In this 3D computer-animated sci-fi film, young Milo (Green) is your typical teenager: interested in his hobbies and passions such as video games and zombies and less so in chores like taking out the garbage and eating his broccoli). And of course, as most kids behave, he doesn't appreciate the fact of having a good mother (Cusack) who tries to make him do what he should do rather than what he wants to.

While those qualities may seem like a great burden to Milo, they are exactly what the aliens from Mars are looking for in mothers to raise their own children, so that they can be free to focus on their police state work and running duties. With a major turn of events, the Martians kidnap his mother for their own good. However, before they take off with their ship, Milo gets his way aboard and accidentally travels to Mars as well. After landing, the real adventure begins with him trying to save his mother with the help of Gribble (Fogler), a man who got stuck as a boy on Mars and grew up without a mother.

As silly as this might seem, the story work quite well for an animated feature. After all, it’s the fantasy stories that relate to most children ever since the beginning of time. Mars Need Moms is like a bedtime story with visual effects to enhance kids’ own imagination.

From the producers of The Polar Express, this film is an adventure that follows similar footsteps - having the same unique presentation of special effects combined with motion-capturing suits that were worn by the actors, which means that they were really acting throughout the entire film. Even though the visuals are excellent, this type of animation technique isn’t that appealing to many generations today.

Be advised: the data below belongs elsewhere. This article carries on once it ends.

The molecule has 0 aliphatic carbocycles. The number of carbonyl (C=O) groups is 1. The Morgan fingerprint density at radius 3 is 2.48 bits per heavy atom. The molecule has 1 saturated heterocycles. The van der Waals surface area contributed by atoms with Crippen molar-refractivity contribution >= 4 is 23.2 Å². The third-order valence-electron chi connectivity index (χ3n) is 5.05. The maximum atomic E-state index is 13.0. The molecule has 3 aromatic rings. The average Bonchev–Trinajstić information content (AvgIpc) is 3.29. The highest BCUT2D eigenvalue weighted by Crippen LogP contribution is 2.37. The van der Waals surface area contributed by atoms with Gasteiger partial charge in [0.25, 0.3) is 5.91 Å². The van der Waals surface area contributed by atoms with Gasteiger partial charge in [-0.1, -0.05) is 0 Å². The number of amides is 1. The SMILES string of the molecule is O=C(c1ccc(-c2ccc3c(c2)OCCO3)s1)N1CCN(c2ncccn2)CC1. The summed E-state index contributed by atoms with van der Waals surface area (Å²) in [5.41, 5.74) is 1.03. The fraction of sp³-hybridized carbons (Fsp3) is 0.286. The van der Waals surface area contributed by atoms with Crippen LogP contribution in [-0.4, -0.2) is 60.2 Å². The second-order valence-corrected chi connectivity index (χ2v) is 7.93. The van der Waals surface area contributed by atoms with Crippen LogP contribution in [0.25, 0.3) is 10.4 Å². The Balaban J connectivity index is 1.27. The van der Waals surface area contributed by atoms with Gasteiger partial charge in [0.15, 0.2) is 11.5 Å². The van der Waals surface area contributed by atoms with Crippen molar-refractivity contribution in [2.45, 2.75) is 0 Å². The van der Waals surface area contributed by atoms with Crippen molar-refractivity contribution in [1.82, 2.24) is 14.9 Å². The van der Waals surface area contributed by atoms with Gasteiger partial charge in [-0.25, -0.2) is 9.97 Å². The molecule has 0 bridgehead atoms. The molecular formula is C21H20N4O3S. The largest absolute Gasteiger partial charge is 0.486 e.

Given that the technology, presentation, and competition between animated films are rising in a phenomenal way, Mars Need Moms needed more interested audiences. The problem with it isn’t itself, it’s with the timing. Today, a film like this sadly looks cheap even when the visuals are great. In addition, people tend to connect more with (ironically) non-human characters when it comes to animation. Who could deny the enormous success of films such as Toy Story, Kung Fu Panda and Madagascar? That leaves Milo as a normal kid with a story of how he learns to become a better son with the usual happy ending, instead of being a memorable icon for kids just like the previously mentioned animated flicks.

To be specific, this is a light adventure with nice visuals aimed for kids but not recommended for adults. It’s an enjoyable but not necessarily memorable 3D experience. Most kids will not be asking for the DVD afterwards. Mars Need Moms will not be in need of a sequel.